tom sachs on chanel vs. NASA
As his new retrospective opens in Austin, ultimate space artist Tom Sachs discusses his idiosyncratic work and obsessions, from Scotch tape to Kubrick.
Tom Sachs has been making bowls at a pottery station in his hotel room in Austin. Although he assures me that it's a form of occupational therapy, the hobby feels like a natural extension of his very analog body of work. Sachs lives by the mantra that the reward for good work is more work, so while he launched his new film 'A Space Program' during SXSW last week, he also presented an exhibit at Lora Reynold's Gallery and his Boombox Retrospective at The Contemporary Austin, an immersive exhibition of objects, audio installations, and sculptures. Sachs' process-driven creations all bear his intentionally handmade aesthetic, from the controversial Chanel Guillotine in the nineties to his intricately staged Space Program which culminated in 2012 with "a mission to Mars" at the Park Avenue Armory. "Do a messy job first. Then take the time to repair it more thoroughly. The overall time will be the same but the result will be more 'fucked up' and show evidence of your labor," reads rule 18 in Glue Gun Manifesto, which his studio assistants (must) diligently adhere to. We caught up with Mr. Sachs at Hotel Saint Cecilia during the festival to chat tampon sculptures, Fiona Apple, and the greatest art of the 20th century.
Where did your ongoing affinity with space come from?
It's complicated but it's kind of the main thing that we do - going to the moon is the greatest art project of all time. We built a military scale campaign just for the spirit, it's propaganda Cold War stuff but few lives were lost. More lives were lost building the Panama Canal than the whole space program. The other thing that makes America great besides from the space program is the African Diaspora, because the greatest art of the 20th century is hip-hop.
Who do you think is the greatest artist of the 20th century?
It's always Louis Armstrong, there's not even a close call because all that chatter about artists is small potatoes. You know without Louis Armstrong and James Brown and that soul, that's the energy of our time. Because music is what moves our bodies and all the stuff that we are talking about with paintings and sculptures it's pretty intellectual, you know? And when people ask me who are the artists that inspire me, it's always musicians. I mean I love Alexander Calder and Barnett Newman, I do, but it doesn't bring me to tears the way, you know….Fiona Apple does (laughs)
In your Boombox retrospective at The Contemporary Austin there was an obvious dichotomy between the analog aspects next to digital devices like the iPod.
There are different advantages and problems with the device. I think that the perception of abundance leads to a disdain for resources and there's a loss of respect that happens with this device. You have so much on this that it's not that organized and it is truly abundant how much music we have. I've noticed how out-of-control my resources have become so I really used this show as an opportunity to buckle down and make my immortality playlists. So I had this totally bloated, like probably you and everyone else in your life have, out-of-control music libraries versus maybe when they were on CD or cassette.
When did bricolage become part of your process?
At the Contemporary Austin there's a painting of a Scotch tape and that's sort of the first and last tool that you use. Kids use it when they first start making sculptures and grannies use it to fix their cane or whatever. I remember always when I was a kid taking my dad's shirt cardboards from the dry cleaning and cutting them up with scissors and taping them and making helicopters or taking my mom's tampon telescoping tubes and making rockets out of those, fishing those out of the trash. Just innocently going through the trash and I've been going through the trash ever since.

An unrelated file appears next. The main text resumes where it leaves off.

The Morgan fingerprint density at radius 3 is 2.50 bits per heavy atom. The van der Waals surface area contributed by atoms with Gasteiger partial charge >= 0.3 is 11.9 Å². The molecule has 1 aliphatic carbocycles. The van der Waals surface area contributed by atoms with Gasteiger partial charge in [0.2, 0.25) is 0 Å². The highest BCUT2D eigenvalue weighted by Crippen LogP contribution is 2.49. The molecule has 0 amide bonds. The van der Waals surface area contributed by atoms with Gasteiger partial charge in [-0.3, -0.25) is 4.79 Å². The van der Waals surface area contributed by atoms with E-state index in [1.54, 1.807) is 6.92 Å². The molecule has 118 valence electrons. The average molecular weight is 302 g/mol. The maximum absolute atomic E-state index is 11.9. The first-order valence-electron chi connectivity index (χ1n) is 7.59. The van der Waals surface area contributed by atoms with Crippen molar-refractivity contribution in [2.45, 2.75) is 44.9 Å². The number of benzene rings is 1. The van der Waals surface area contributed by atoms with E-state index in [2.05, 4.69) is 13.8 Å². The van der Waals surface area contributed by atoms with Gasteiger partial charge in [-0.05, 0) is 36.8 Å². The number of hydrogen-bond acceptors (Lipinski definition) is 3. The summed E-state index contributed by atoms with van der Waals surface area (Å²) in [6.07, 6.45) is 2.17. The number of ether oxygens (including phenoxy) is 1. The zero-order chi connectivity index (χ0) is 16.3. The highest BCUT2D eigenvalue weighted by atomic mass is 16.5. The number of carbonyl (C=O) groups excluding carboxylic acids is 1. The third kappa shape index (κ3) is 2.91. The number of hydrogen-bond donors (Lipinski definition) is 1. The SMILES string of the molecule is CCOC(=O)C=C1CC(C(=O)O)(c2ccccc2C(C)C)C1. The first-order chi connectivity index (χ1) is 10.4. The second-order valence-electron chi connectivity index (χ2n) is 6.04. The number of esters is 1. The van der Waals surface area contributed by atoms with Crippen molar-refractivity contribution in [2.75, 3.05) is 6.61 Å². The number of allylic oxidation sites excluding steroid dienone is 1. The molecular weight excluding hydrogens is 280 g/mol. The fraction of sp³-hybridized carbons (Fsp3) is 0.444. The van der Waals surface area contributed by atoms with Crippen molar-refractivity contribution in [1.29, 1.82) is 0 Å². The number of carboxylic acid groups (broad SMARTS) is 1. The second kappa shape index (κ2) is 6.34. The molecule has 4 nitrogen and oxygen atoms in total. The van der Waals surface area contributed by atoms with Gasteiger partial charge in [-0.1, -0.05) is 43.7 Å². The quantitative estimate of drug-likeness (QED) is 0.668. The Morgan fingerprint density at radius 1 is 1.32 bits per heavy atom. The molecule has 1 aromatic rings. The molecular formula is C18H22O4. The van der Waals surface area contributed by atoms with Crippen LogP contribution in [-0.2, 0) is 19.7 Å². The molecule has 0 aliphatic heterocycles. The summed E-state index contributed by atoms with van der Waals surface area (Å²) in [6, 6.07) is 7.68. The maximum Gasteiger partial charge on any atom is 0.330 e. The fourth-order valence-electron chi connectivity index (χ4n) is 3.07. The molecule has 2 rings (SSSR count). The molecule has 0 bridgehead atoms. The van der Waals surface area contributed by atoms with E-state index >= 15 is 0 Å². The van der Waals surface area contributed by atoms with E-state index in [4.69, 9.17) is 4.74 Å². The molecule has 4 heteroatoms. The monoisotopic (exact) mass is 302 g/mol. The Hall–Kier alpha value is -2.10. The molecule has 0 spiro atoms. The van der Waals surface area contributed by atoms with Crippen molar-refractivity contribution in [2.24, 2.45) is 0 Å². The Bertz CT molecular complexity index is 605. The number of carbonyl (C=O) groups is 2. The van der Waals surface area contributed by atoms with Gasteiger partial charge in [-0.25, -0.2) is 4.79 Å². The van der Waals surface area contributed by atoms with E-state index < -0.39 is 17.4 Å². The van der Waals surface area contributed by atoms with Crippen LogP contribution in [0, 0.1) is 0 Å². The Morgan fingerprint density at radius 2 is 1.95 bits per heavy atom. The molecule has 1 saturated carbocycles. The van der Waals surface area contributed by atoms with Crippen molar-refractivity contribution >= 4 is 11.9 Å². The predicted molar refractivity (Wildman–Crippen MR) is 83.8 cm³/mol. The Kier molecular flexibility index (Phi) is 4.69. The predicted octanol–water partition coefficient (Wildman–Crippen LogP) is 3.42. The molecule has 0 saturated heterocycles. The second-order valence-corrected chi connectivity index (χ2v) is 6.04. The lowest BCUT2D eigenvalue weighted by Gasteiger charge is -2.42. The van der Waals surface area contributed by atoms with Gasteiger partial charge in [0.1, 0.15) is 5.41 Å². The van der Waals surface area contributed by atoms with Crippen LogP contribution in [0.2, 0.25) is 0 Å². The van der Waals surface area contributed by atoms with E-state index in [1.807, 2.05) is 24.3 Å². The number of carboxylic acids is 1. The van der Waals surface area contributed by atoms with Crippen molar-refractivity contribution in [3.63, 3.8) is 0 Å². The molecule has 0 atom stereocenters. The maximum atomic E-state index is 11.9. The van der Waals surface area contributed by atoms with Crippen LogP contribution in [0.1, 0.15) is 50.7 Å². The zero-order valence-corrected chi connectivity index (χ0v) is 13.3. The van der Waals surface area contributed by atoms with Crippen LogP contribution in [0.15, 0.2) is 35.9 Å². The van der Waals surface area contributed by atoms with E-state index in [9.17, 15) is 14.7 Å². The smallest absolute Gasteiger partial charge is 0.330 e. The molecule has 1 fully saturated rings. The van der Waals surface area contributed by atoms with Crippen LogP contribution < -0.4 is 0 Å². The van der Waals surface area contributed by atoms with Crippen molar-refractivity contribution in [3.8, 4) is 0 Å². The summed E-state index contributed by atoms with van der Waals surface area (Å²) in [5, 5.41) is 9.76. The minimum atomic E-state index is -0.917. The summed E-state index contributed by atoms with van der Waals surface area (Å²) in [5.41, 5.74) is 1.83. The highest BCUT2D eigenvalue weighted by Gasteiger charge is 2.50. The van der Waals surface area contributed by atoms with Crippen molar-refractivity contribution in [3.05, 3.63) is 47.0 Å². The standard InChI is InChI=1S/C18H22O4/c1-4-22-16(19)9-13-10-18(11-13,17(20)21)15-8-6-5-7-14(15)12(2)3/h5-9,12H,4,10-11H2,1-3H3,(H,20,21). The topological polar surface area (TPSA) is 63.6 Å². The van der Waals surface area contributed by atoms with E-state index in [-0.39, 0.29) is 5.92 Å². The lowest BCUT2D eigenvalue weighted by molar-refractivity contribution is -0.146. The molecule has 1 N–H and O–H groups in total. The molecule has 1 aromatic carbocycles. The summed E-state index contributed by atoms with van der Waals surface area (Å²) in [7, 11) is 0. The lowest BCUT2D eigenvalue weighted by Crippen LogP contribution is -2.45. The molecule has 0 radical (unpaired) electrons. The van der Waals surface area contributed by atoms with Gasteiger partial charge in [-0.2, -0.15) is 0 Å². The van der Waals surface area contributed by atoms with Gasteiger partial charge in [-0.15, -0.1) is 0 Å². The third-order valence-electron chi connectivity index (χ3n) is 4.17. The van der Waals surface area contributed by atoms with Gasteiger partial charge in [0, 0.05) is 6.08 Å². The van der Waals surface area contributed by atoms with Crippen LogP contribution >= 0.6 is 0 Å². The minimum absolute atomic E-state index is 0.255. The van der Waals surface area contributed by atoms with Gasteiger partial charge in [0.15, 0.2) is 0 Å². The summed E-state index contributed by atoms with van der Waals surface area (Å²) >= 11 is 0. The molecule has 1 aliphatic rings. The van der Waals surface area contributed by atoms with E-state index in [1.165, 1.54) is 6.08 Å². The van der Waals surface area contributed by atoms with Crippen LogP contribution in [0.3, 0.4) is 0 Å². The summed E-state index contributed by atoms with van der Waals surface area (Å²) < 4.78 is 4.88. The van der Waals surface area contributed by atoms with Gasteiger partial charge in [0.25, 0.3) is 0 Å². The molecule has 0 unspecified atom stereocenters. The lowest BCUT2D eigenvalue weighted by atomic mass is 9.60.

I read in Bomb magazine back in 2003 that you didn't think academia or the system helps the important ideas behind art. With that statement in mind, would you ever consider opening an art school or institution of sorts?
Yeah, I've been invited to teach at schools over the years. I've done one night stands in universities and I'll go lecture but I consider the studio to be my school and all the people on my team are the people that help me build the stuff. And movies like Ten Bullets and Color are the training manual for that, but it's a teaching hospital. There are people on my team that are better welders than I am, that are better at computers or whatever, but when it comes to the sculptures I kind of make the first gesture and then teach others how to do it. One man cannot build a space program.
Why did you plan the first trip to the moon in 2007?
I've always made sculptures that spoke to power structures. I started thinking about what the symbols of power were, those that are greater than Chanel or Tiffany's, or McDonald's and I thought that the NASA logo was a logo of faith. The only thing that gets as close to that would be the crucifix because that's another symbol of faith and both science and religion are on a parallel course to answer the same questions: are we alone, where do we come from? And it's been like that for a few hundred years and so I've taken what's greater than Chanel, and NASA is the crucifix of science, the brand logo of science.
We noticed some similarities in your A Space Program film but also Ten Bullets and Color to the work of Wes Anderson. Do you see any of that?
If I'm to be transparent about the films that inspired me and helped me make the movies I do, the direct lineage is Stanley Kubrick because of found music, set shots, and doing it over and over again until it's perfect. Eliminate unnecessary words. If you look at all of our movies there are no unnecessary shots, there's nothing that doesn't absolutely need to be there.
Text Sarah Owen